Bob Pierce, the founder of World Vision, once said, "Let my heart be broken with the things that break God's heart."
One day last fall God saw Clara, a critically ill Guatemalan woman, and His heart was broken. She had two children, a useless prescription for antibiotics that she couldn’t afford, and two pieces of scrap lumber.
The Good Samaritan who found Clara and brought her to our makeshift medical clinic near a Guatemala City shantytown called “the Hole,” told us how Clara used those sticks that day to painfully propel herself down a dirty street in a last desperate search for help.
By the time she was carried to us, she was hysterical, feverish, and close to shock with infected legs, both blackened to the knees.
Oscar and Lidia Banegas, Guatemalan missionaries who arranged that medical outreach last September, have broken hearts, evidenced by their passion to alleviate suffering and poverty – the same passion that has burned for centuries and conceived hospitals and schools all over the world.
When Oscar and Lidia see children denied education because their parents can’t afford paper and pencils, their hearts are broken. So last year they distributed 800 backpacks filled with school supplies. Then they brought 35 donated computers to Guatemala City and established English and computer training at a local church. When they see hunger and sickness, their hearts are broken, so they assemble and distribute bags of staple foods for distribution and are planning our next medical outreach.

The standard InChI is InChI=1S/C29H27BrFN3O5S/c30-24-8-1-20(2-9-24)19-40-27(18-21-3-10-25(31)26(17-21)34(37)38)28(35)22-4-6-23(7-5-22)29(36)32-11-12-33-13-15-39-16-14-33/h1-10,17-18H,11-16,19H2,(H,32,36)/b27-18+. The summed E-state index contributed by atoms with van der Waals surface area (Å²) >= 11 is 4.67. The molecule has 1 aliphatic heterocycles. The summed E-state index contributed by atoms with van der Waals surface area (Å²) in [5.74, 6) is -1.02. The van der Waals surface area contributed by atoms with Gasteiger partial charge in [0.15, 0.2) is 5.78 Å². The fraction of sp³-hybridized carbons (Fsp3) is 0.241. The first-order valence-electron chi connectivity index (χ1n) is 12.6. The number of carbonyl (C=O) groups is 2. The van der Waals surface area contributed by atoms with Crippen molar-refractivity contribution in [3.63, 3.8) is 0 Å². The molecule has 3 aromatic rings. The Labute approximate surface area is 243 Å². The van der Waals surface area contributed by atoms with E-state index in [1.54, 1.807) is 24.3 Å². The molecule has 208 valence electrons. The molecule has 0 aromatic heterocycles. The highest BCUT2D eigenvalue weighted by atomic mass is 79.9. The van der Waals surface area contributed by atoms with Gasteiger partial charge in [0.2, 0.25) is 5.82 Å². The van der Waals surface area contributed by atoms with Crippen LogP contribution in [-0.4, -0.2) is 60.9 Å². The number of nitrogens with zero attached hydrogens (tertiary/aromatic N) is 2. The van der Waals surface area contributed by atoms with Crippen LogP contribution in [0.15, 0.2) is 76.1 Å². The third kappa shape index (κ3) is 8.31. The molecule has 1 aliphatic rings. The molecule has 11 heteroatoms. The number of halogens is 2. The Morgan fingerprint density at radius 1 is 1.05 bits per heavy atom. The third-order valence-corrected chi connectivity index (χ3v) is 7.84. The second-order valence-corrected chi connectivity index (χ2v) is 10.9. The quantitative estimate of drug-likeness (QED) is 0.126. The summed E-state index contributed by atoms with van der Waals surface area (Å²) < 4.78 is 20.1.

Because Oscar and Lidia’s hearts are broken by the things that break God’s heart, our team was in Clara’s neighborhood last fall, and she received professional care, medicine, and God’s love. As we administered IV fluids and antibiotics, our host ministry, “Living Stones,” located her children and brought them to her. After Clara responded to treatment and began to rally, they provided food for the destitute little family.
“The very practice of medicine is an opportunity to live out the Gospel. Love, mercy, compassion, sacrifice, and healing are all aspects of Christ’s work,” Keith R. Bucklen, M.D., stated in Global Medical Missions.
Unexpectedly, a broken heart often contains the most joy. Like the joy of giving an elderly Filipino woman a pair of dollar-store reading glasses and discovering from her tears, hugs, and smiles that you had just handed her the world. It takes so little to give so much.
After Karen Watson, a missionary in Iraq, was killed in 2004, the following lines were found in a letter she had written:
The missionary heart:
Cares more than some think is wise
Risks more than some think is safe
Dreams more than some think is practical
Expects more than some think is possible.